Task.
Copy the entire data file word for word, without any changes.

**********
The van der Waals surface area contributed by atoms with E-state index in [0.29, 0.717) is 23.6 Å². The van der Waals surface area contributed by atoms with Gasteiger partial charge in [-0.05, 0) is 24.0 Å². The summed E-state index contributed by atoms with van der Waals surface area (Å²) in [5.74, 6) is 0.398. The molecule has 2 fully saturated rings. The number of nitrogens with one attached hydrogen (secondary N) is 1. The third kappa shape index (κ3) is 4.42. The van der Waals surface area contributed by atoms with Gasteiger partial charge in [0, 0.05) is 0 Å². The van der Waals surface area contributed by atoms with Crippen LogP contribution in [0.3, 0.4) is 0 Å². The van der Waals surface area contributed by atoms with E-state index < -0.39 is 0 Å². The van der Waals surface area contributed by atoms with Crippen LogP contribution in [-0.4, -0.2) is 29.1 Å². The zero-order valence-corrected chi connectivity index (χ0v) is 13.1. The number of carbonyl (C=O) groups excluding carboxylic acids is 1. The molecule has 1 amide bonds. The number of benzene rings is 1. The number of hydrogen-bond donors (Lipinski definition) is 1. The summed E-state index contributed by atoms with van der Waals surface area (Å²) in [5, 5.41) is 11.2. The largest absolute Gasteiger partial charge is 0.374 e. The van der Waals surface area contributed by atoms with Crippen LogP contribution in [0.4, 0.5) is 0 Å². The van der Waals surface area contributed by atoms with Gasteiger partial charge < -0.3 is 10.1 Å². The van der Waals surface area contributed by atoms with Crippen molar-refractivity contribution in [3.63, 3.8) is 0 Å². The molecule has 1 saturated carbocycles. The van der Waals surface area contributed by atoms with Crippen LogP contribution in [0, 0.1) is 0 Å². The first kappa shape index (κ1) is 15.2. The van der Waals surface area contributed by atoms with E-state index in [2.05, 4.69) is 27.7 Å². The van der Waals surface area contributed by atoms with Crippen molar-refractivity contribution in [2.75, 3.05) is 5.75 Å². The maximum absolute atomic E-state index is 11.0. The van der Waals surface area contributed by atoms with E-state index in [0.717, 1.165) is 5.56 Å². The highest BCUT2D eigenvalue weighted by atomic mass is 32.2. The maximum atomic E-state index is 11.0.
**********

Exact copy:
The van der Waals surface area contributed by atoms with E-state index in [0.29, 0.717) is 23.6 Å². The van der Waals surface area contributed by atoms with Gasteiger partial charge in [-0.05, 0) is 24.0 Å². The summed E-state index contributed by atoms with van der Waals surface area (Å²) in [5.74, 6) is 0.398. The molecule has 2 fully saturated rings. The number of nitrogens with one attached hydrogen (secondary N) is 1. The third kappa shape index (κ3) is 4.42. The van der Waals surface area contributed by atoms with Gasteiger partial charge in [0, 0.05) is 0 Å². The van der Waals surface area contributed by atoms with Crippen LogP contribution in [0.3, 0.4) is 0 Å². The van der Waals surface area contributed by atoms with E-state index < -0.39 is 0 Å². The van der Waals surface area contributed by atoms with Crippen LogP contribution in [-0.4, -0.2) is 29.1 Å². The zero-order valence-corrected chi connectivity index (χ0v) is 13.1. The number of carbonyl (C=O) groups excluding carboxylic acids is 1. The molecule has 1 amide bonds. The number of benzene rings is 1. The number of hydrogen-bond donors (Lipinski definition) is 1. The summed E-state index contributed by atoms with van der Waals surface area (Å²) in [5, 5.41) is 11.2. The largest absolute Gasteiger partial charge is 0.374 e. The van der Waals surface area contributed by atoms with Crippen LogP contribution in [0.4, 0.5) is 0 Å². The van der Waals surface area contributed by atoms with Gasteiger partial charge < -0.3 is 10.1 Å². The van der Waals surface area contributed by atoms with Crippen molar-refractivity contribution in [3.63, 3.8) is 0 Å². The molecule has 1 saturated carbocycles. The van der Waals surface area contributed by atoms with Crippen LogP contribution in [0, 0.1) is 0 Å². The first kappa shape index (κ1) is 15.2. The van der Waals surface area contributed by atoms with E-state index in [2.05, 4.69) is 27.7 Å². The van der Waals surface area contributed by atoms with Crippen molar-refractivity contribution in [2.75, 3.05) is 5.75 Å². The maximum absolute atomic E-state index is 11.0. The van der Waals surface area contributed by atoms with E-state index in [0.717, 1.165) is 5.56 Å². The highest BCUT2D eigenvalue weighted by atomic mass is 32.2. The maximum atomic E-state index is 11.0.